Simplicial complex

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A simplicial complex, [ilmath]K[/ilmath], in [ilmath]\mathbb{R}^N[/ilmath] is a collection of simplices, [ilmath]K[/ilmath], such that[1]:

  1. [ilmath]\forall \sigma\in K\forall\tau\in[/ilmath][ilmath]\text{Faces}(\sigma)[/ilmath][ilmath][\tau\in K][/ilmath]
  2. [ilmath]\forall \sigma,\tau\in K[\sigma\cap\tau\neq\emptyset\implies(\sigma\cap\tau\in\text{Faces}(\sigma)\wedge\sigma\cap\tau\in\text{Faces}(\tau))][/ilmath]
    • TODO: "The intersection of any two simplices is a face in each of them" is what he says, [ilmath]\emptyset[/ilmath] being a face would tidy this up slightly but I still think it is not a face!

Underlying set & topology

We use [ilmath]\vert K\vert [/ilmath] to denote the "underlying set" of [ilmath]K[/ilmath]:

  • [ilmath]\vert K\vert:\eq\bigcup_{\sigma\in K}\sigma[/ilmath] - as expected

To make [ilmath]\vert K\vert[/ilmath] into a topological space we require a topology, say [ilmath]\mathcal{J} [/ilmath] (so [ilmath](\vert K\vert,\mathcal{ J })[/ilmath] is a topological space)

  • [ilmath]\mathcal{J}:\eq\left\{U\in\mathcal{P}(\vert K\vert)\ \vert\ \forall\sigma\in K[\sigma\cap U\text{ open in }\sigma]\right\} [/ilmath] - recall [ilmath]\mathcal{J} [/ilmath] is the set of open sets of the topological space.
    • Equivalently: [ilmath]\mathcal{J}:\eq\left\{U\in\mathcal{P}(\vert K\vert)\ \vert\ \forall\sigma\in K\exists V\in\mathcal{K}[\sigma\cap U\eq \sigma\cap V]\right\} [/ilmath] where [ilmath]\mathcal{K} [/ilmath] is the topology of [ilmath]\mathbb{R}^N[/ilmath] - the usual topology from the Euclidean metric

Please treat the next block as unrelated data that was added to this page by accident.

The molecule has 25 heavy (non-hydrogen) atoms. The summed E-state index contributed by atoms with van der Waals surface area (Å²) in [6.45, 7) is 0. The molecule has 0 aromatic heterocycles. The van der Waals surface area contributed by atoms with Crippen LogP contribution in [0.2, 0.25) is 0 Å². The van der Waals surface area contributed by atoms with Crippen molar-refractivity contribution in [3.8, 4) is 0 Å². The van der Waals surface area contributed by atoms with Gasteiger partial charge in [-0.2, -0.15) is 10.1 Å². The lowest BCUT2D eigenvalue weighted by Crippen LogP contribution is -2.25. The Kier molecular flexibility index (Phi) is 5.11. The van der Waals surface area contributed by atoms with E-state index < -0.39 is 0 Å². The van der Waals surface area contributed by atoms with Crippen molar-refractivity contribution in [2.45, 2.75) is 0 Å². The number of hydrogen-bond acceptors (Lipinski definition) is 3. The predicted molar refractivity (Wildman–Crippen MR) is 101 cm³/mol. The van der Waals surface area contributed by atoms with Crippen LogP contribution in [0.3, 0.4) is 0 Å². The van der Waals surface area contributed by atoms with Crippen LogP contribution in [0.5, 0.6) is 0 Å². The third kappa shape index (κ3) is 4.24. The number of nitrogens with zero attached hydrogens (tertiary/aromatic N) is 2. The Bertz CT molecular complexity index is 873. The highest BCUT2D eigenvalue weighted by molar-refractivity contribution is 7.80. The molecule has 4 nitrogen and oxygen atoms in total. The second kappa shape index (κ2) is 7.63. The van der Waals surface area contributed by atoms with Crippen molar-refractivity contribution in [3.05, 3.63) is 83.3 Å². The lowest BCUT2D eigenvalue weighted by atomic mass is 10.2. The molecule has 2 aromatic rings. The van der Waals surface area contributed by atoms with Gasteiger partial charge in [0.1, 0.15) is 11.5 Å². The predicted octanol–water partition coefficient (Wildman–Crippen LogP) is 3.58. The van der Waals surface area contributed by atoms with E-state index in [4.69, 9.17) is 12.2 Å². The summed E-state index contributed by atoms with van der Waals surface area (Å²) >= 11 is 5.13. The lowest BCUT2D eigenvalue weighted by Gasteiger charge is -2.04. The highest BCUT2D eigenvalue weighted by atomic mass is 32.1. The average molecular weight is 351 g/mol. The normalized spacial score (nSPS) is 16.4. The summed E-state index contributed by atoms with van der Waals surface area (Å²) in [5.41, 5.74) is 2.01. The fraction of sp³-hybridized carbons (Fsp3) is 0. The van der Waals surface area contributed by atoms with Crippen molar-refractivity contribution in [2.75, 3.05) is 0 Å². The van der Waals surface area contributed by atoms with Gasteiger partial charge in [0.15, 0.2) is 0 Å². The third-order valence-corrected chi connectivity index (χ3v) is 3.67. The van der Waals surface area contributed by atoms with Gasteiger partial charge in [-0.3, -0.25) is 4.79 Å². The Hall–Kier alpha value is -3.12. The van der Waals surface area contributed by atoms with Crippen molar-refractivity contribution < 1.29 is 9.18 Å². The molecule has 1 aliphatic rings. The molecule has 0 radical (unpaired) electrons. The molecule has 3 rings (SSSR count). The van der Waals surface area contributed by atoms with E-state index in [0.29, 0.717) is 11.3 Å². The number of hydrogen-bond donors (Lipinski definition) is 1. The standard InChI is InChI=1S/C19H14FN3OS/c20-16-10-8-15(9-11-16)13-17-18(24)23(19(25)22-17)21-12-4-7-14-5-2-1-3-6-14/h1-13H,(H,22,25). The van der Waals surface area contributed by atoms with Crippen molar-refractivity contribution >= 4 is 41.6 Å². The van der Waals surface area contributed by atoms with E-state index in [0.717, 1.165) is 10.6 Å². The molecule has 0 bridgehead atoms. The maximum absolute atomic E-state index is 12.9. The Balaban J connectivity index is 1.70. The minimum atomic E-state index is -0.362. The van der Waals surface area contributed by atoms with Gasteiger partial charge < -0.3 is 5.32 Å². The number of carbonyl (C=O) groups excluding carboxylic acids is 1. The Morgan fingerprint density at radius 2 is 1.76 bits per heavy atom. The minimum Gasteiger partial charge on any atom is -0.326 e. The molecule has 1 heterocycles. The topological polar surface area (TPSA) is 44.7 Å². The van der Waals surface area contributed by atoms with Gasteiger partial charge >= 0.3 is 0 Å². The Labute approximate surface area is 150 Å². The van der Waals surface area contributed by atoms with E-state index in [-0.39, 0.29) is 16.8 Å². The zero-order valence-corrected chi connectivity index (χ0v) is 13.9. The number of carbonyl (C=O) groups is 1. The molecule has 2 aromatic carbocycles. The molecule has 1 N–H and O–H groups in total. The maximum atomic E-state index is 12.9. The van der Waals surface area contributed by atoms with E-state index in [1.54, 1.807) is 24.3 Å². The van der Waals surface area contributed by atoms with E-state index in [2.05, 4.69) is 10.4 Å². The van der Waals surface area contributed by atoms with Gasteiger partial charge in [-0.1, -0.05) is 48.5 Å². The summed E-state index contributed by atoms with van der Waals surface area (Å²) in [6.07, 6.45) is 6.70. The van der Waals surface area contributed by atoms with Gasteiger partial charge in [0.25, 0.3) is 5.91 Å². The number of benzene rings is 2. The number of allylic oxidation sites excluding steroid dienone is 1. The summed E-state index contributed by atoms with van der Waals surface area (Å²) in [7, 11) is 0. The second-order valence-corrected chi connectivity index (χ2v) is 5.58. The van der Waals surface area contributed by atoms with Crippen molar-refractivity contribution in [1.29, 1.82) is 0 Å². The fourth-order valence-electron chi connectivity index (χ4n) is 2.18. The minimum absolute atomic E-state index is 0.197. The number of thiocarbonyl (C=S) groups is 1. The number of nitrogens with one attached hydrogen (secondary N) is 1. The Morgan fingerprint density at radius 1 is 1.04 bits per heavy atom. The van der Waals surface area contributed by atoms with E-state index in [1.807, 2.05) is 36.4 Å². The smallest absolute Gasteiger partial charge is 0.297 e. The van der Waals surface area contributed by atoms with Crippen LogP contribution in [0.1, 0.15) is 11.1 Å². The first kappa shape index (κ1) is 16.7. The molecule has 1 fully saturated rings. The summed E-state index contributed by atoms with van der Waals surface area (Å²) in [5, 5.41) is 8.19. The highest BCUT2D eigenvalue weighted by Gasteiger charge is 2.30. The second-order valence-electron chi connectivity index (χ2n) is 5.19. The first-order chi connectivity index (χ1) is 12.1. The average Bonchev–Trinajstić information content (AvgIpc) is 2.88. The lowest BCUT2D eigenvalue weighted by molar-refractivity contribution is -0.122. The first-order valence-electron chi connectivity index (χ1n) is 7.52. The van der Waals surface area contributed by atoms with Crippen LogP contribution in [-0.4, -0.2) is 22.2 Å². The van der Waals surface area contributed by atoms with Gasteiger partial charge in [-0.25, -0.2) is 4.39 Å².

• We can also work with closed sets:
    • [ilmath]A\in\mathcal{P}(\vert K\vert)[/ilmath] is closed if and only if [ilmath]\forall\sigma\in K[\sigma\cap A\text{ is closed in }\sigma][/ilmath]


  • The underlying set, [ilmath]\vert K\vert[/ilmath] is sometimes called the polytope of [ilmath]K[/ilmath]
    • A space that is the polytope of a simplicial complex may be called a polyhedron - but some topologists reserve this for the polytope of a finite simplicial complex
TODO: We are undecided on this


  • The topology of [ilmath]\vert K\vert[/ilmath] may be finer than the topology [ilmath]\vert K\vert[/ilmath] would inherit as a subspace of [ilmath]\mathbb{R}^N[/ilmath]. We form the following claim:
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The claim Munkres makes is:
  • Suppose [ilmath]A[/ilmath] is closed in [ilmath]\vert K\vert[/ilmath] considered as a topological subspace of [ilmath]\mathbb{R}^N[/ilmath] then [ilmath]A[/ilmath] is closed in in [ilmath]\vert K\vert[/ilmath] with its topology as defined above.
    • i.e. [ilmath]\text{closed in subspace}\implies\text{closed in space} [/ilmath]
What does this mean for open sets?

Equivalent definitions


TODO: There's more and clean up!

See also



  1. Elements of Algebraic Topology - James R. Munkres